Great Egret Portrait photos by Larry Jordan
While scouting Lema Ranch for an upcoming bird walk to kick off the Northern California Audubon Chapter Council meeting, hosted by Wintu Audubon, October 23rd, I spotted a Great Egret (the organizational symbol of the National Audubon Society) fishing the channel between Lema Pond and Hidden Pond. I slowly set up my camera near the bank and allowed the bird to make its way toward me. The photo above was taken as the egret stepped into the open.
I took this shot through the various plants along the shore as the great fisher bird approached my location. Notice that when you view the Great Egret from the front, the eyes are set to look partially forward and down similar to the Green Heron.
I watched this bird fish for about 45 minutes, using several different fishing styles. It was a warm and calm day, the water, like glass. The photo below was taken as he or she was using the “slow walk” foraging technique, where they peer down into the water as they slowly walk the shoreline. I liked the way the sun shone through the bird’s eye.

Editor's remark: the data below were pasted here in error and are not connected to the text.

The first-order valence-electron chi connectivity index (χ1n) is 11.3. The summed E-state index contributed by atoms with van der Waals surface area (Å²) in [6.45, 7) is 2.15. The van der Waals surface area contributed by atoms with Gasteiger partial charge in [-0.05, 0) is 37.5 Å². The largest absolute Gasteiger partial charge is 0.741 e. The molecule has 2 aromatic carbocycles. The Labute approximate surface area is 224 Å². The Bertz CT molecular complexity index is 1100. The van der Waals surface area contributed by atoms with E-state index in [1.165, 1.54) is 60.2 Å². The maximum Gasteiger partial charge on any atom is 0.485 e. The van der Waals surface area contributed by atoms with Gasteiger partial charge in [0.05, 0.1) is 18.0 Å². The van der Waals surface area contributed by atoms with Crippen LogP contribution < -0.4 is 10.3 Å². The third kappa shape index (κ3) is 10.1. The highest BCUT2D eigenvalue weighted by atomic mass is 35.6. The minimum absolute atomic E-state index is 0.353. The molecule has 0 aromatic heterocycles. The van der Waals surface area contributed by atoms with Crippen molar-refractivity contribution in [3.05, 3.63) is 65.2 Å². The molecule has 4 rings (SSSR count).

It caught several fish and amphibians using this method
then stopped to do a bit of scratching.
This Great Egret also practiced the “stand and wait” fishing technique most bird watchers have probably seen being used by herons and other wading birds as well. This tried and true fishing method was also a great success.
As it turned the fish around to go down head first
and then tilted its head up to swallow it
The foraging technique I had never seen before involved the Great Egret standing still but moving its outstretched neck back and forth in a rhythmic motion while keeping its head fairly still. I don’t know if this allows them a better view of their prey or if it is used to lure the fish. This is what the pose looks like with the bird’s head slightly tilted.
I recorded a video clip to show this technique, unknown to me before seeing this bird use it. It’s not the greatest video but you can see the strange neck motion used, the head plunge into the water and voilà, another fish.
I have more photos of some of the other 36 species I observed yesterday at Lema Ranch coming up in future posts. Until then, here is this beautiful bird in graceful flight.
Check out more cool photos at Bird Photography Weekly.